Three types of pores exist on the skin: those that enter to hair follicles, those that open to eccrine sweat glands and those that open to apocrine sweat glands. The pores that most affect acne and make pores appear large are the ones that open to hair follicles. Glands within the hair follicles, called sebaceous glands, make the oil that lubricates skin. Aspirin masks can help to clear up the oil that makes pores appear large.
A common misconception about pores is that they can “open” and “close.” Pores do not have muscles around their rims that would accomplish this task. Claims then that certain products or activities can open pores and those that suggest that astringents, for example, can close pores, are misleading. The best that can be done about large pores is to diminish their appearance.
Pore Size Factors
Pore size is regulated at the most basic level by genes. When you reach puberty, the levels of various hormones in your body rise. One class of hormones called androgens cause your sebaceous glands to grow larger during this time. As the glands pump out more oil, the chances increase that a plug will form within the hair follicle’s pore. The pressure building up in the follicle and the pressure of the plug itself can stretch that pore over time.
Age affects pore size. As people age, skin loosens. Loose skin around pores can cause pores to appear larger.
The active ingredient in aspirin is a close cousin to salicylic acid, a beta hydroxy acid used to dissolve the plugs that cause blackheads and stretch pores. Masks made of aspirin have a similar effect on skin. Once the plug dissolves and the sebum trapped inside the hair follicle can flow unimpaired, the pore appears smaller.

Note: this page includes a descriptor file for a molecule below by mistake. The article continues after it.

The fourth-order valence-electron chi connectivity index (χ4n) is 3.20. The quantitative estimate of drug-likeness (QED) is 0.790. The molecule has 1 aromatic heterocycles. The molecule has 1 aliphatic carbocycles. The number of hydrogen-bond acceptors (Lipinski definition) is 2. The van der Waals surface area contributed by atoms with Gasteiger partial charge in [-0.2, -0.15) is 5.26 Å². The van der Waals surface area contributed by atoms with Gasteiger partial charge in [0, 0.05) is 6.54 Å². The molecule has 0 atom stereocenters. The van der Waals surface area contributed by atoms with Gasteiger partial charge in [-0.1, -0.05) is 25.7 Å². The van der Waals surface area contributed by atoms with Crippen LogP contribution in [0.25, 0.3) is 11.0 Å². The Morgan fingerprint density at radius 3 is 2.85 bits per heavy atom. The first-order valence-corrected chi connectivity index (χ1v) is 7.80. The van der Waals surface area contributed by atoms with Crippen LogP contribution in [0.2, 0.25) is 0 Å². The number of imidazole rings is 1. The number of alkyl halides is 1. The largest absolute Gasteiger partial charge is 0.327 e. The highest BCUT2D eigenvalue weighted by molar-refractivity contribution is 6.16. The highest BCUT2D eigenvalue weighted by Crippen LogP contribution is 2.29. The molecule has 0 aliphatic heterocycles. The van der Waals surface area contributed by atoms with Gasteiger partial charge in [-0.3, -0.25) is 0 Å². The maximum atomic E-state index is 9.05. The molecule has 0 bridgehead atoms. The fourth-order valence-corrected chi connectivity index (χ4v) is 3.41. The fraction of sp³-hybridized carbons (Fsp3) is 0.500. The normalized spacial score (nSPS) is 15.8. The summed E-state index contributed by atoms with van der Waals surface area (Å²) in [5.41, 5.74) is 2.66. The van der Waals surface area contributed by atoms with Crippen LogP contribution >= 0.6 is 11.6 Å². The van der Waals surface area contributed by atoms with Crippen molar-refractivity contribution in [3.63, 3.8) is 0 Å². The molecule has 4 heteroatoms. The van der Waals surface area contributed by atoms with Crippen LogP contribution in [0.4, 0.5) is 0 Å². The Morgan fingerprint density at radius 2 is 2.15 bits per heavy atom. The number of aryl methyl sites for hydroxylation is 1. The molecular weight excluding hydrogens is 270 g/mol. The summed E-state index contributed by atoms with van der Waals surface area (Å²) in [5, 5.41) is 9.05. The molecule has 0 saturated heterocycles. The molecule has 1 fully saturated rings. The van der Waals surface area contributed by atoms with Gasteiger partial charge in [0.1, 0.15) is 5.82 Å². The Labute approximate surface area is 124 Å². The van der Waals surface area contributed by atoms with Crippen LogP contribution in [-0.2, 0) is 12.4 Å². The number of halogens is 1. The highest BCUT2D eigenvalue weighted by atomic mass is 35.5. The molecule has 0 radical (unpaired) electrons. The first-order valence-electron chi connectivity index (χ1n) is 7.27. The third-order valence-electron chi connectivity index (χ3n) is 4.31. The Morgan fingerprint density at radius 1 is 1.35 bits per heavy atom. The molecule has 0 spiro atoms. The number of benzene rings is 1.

Human skin has a pH of 4.5 to 6, which means that skin is slightly acidic. Aspirin has a pH of 5, according to Miami Museum of Science, making it slightly more acidic than most skin. This acidity is enough to have a dissolving effect on the plugs that block pores.
You can make an aspirin mask at home using nothing more than three or four crushed aspirins and warm water. Simply crush uncoated aspirin into a powder and mix in enough warm water to form a paste. Spread the mask on your skin and allow it to dry before washing it away. Note that if you have an aspirin intolerance or allergy, you should not use this mask, as the active ingredients can be absorbed through skin.
Aspirin extends anti-inflammatory benefits to skin. This is good news if your skin is inflamed due to acne.
If you do not notice improvement to your skin after using an aspirin mask, add a few drops of lemon juice or vinegar to the mask. Lemon juice has a pH of 4, while the pH of vinegar is 3.
Using the aspirin mask too often can actually cause more blackheads and, as a result of that, the appearance of larger pores. Skin needs a certain amount of sebum on its surface to remain healthy. Continually stripping away this oil forces your sebaceous gland oil production to go into overdrive. As a precaution, use the aspirin mask no more than twice per month.
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Katherine Mariaca is a professional freelance journalist who specializes in alternative and complementary medicine, and skin and body care treatments. A longtime spa director and VP of skin care companies, Mariaca developed products and services for the spa industry. She earned a B.S. from Tufts and an M.F.A. from Lesley.